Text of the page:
Saturday, August 21, 2010

Lessons from the Riv

Four states, three rivers, many nights under the stars and under the elements, go go go... and rest. In my own house. My own bed. Nesting in for the fall semester, which starts Monday. Dug my heels in this weekend - turned down some boating and climbing invitations in favor of simply just existing in one place, not hounding more highway miles in pursuit of another adventure. Though I do love adventure and the summer has been full of it to a blissful degree. All good things come to an end, and great things are ahead.

Headed up to Jackson Hole last weekend to run the Snake for the first time, just for fun with friends. Completely gorgeous place, amazing canyon, beautiful water. Loved the section. And playing on the water with friends is a riot, I can't even explain the liberation of taking it all in for recreation's sake vs. guiding. Totally different. 

Spent a night at home, did some laundy, threw everything back in the car and headed for Moab. I hadn't been there since last fall - in five summers, that's the longest I've been away. The Colorado Plateau melts me to my core - especially under rainstorm when ruddy waterfalls pour off of Wingate cliffs, when brilliant red stands in the foreground of menacing, ominous black clouds, when entire roads wash away under a crimson flash flood. I saw it all and then some. Reconnected with a batch of people I love. Put in my third trip with a private school from Denver, forty something high school juniors, twenty some canoes, a night of heavy rain and chaos aplenty, and my second unintentional swim of my career. Can I just say that watercraft should be, without exception:
  • Closed hulled and watertight, i.e. kayak
  • Self bailing, i.e. a decent raft
  • Incapable of holding water, i.e. constructed of pontoon flotation, like a cataraft  
Canoes are ridiculous. Whoever thought of putting their bathtub in a river and steering it with a silly stick was  a primitive being from whom we should have learned and evolved technology to include the above three bulleted conditions. I've guided half a dozen canoe trips in my guiding career,each was special in its own right; and I have at least six reasons that the next time this group calls, it's kayak or no deal.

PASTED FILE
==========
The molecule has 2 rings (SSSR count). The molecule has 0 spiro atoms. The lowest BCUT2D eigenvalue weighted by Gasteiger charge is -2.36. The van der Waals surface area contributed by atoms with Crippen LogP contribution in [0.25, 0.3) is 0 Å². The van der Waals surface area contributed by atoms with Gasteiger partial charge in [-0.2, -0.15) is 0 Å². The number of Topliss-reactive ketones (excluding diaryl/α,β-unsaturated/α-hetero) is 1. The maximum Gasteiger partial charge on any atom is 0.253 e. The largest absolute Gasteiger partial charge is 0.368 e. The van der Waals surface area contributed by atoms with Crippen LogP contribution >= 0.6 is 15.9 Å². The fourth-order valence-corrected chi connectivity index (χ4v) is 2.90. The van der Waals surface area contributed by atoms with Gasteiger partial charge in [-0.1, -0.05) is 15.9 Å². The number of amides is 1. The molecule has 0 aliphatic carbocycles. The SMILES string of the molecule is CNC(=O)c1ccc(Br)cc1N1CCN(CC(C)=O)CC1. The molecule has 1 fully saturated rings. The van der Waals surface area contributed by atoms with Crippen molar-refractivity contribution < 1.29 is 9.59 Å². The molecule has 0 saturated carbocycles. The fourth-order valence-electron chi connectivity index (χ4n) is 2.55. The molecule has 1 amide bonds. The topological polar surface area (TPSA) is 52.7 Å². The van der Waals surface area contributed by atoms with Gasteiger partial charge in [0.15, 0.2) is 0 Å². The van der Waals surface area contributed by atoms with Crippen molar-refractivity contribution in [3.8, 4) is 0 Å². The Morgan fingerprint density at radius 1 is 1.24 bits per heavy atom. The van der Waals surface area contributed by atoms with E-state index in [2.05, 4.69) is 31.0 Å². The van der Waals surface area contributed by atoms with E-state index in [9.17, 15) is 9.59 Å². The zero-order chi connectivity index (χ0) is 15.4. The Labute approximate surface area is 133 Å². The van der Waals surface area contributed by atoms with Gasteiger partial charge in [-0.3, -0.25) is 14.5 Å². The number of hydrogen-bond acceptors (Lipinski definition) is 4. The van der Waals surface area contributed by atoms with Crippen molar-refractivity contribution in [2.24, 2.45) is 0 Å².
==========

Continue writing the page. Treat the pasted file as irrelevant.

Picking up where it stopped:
Going through what would be a benign and unremarkable wave train for a raft, squared up, paddling through the waves, and ten of them break right into the bathtub. Of course it fills up. I'm looking down into the chocolate milk of the Colorado, sitting in my seat still, gear bobbing from its ties, the only thing above water. Canoe is completely immersed up to the gunnels. It didn't even flip. I bobbed out and swam it to shore, got elbows deep with a bail bucket and a few hundred pounds of water, five minutes later back in the current. 

My dear friend and co-guide complimented the speed and efficiency of the self-rescue a number of times, and I was like hey thanks, I still swam. It got me thinking though. I'm no canoodler, I'm a friggin' whitewater guide. There are the things that translate - experience, ability to read the current, medical training, knowledge of the environment, authoritative personality. And then there's the actual art and craft of canoe paddling, which I'm novice to. Inexpert. Inefficient. Imperfect. But I sure can haul a drowned bathtub full of junk through a swift current and hammer out a complete recovery in minutes flat. 

And so it is with life sometimes. We get swamped, we swim without meaning to, we lose our seat and our footing and occasionally flotation itself. There are times when a good and honest recovery effort is the best you can bring to the table, when a flawless execution was simply outside of your skill set. There's a lot to be said for the fortitude to not give up and be swept away, the humility to make ammends/apology, courage to get back in the saddle and go for it again. I give people credit for that - and if you look, it can be seen everywhere. Humanity is amazing.

And canoodling still sucks. 


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